Sorting algorithms employ multiple approaches to complete the same task: put things in order.
Up to date, I’ve managed to master 3 techniques, two of which were my own idea (which happen to overlap with the world’s two simplest sorting techniques). Below is the source code for all three.
i = 0
while i < len(a)-1:
# finding the smallest number
min = a[i]
mindex = i
for j in range(i, len(a)):
if min > a[j]:
min = a[j]
mindex = j
# swap smallest num and 0th index
temp = a[i]
a[i] = a[mindex]
a[mindex] = temp
# finished swapping the smallest number and the number in the 0th index
i = i+1
i = 1
j = i - 1
while j>=0 and a[j+1] < a[j]:
temp = a[j+1]
a[j+1] = a[j]
a[j] = temp
j = j - 1
i = i + 1
if(len(array) > 1):
left = 
right = 
middle = len(array)/2
for i in range(0,middle):
for i in range(middle,len(array)):
left = merge_sort(left)
right = merge_sort(right)
result = merge(left,right)
result = 
j = 0
for i in range(len(left)):
while(j<len(right) and left[i] > right[j]):
j += 1
if(j < len(right)): # one extra element on the right hand
for a in range(j, len(right)):
result.append(right[a]) # append the last elements
Among the three, selection sort is the simplest technique. The methodology is as followed:
- Find the smallest value in the sequence
- Put it in the first slot of the array/list and put whatever value was in the first slot into the now-vacant slot (in essence, swapping the 2 values)
- Without considering the above smallest value, find the smallest value in the rest of the elements
- Put the next smallest value in the second slot of the array/list
- Rinse, repeat until finished.
Selection sort is, as expected, not quite efficient especially with larger quantities to compare with. The main reason/intuition behind this issue is the inefficient repetition in the task. Assume the list [9,8,7,6,5,4,3,2,1] is to be sorted, the algorithm will first have to go through the 9 digits, comparing them pair by pair to find the smallest (number 1), do a 3-step swap, then go through the same 8 digits one more time to know that 2 is the next smallest. The majority of comparisons (or in computer’s perspective: operations) are obsolete and waste time/memory/processing power.
Insertion sort is a more elegant technique in that it is not as easy/intuitive to figure out and does not feel as awkward. Below is the procedure:
- Start from the 2nd element
- Compare each element being accessed with its immediate left neighbor, if the right is bigger, swap it with the left (thus, they are sorted locally).
- After the move, continue to check with its new immediate left neighbor, if legal, move left one more time, rinse, repeat until finding a left neighbor that is smaller.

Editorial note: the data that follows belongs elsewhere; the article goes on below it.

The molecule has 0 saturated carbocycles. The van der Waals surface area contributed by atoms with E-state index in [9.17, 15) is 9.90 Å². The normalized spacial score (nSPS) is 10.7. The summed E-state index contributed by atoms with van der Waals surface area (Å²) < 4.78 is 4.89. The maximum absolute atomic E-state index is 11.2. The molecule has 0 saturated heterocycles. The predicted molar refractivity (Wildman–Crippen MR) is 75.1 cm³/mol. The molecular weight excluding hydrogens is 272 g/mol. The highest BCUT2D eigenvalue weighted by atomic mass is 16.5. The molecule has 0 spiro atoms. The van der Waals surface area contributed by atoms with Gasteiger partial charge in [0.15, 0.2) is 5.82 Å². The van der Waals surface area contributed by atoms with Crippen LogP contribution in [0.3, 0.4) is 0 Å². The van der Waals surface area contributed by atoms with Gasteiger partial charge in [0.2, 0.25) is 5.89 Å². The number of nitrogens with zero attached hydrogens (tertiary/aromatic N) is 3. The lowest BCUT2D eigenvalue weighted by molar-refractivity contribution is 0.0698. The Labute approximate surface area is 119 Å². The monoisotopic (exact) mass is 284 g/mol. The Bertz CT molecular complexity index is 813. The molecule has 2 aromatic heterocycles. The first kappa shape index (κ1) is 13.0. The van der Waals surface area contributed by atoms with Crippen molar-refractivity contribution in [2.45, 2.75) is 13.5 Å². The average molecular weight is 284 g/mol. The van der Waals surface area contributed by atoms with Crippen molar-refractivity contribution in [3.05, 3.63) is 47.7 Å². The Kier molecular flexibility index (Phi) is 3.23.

- Move one over to the right, repeat the same procedure until the sorted portion (left hand side) becomes the whole sequence.
Theoretically, this technique seems a lot more efficient than Selection sort in that there is much less extra obsolete movement/work. In reality, it’s worse than Selection sort in the experiments I’ve managed to reproduce.
Merge sort is a god-send. The technique is elegant, and its performance is breath-taking compared with the above two. Employing divide and conquer, merge sort breaks the sequence down into pairs of 2, compare them (thus sorting them), then build up the already sorted branches into the original big sequence using the same comparing/sorting philosophy that was used to (seemingly painlessly) sort the 2-element pairs. Procedure:
- Take sequence, find middle point
- Copy values before middle point into a list, and values from and after the middle point to another list
- Redo step 2 for each of the two lists
- Redo step 2 for each of the four lists
- When each of the 2^n lists have 1 element after break down, stop.
- Start sorting each individual element in groups of 2 and building up the sequence.
- If the first value of list A (now called alpha) is smaller than the first element of list B (now called beta), add alpha to the empty list called result. Otherwise, add beta.
- Apply the same philosophy for bigger lists of A and B until no more elements exist to be added from either A or B. Check either A or B for any extra elements and add them all to the rear of result.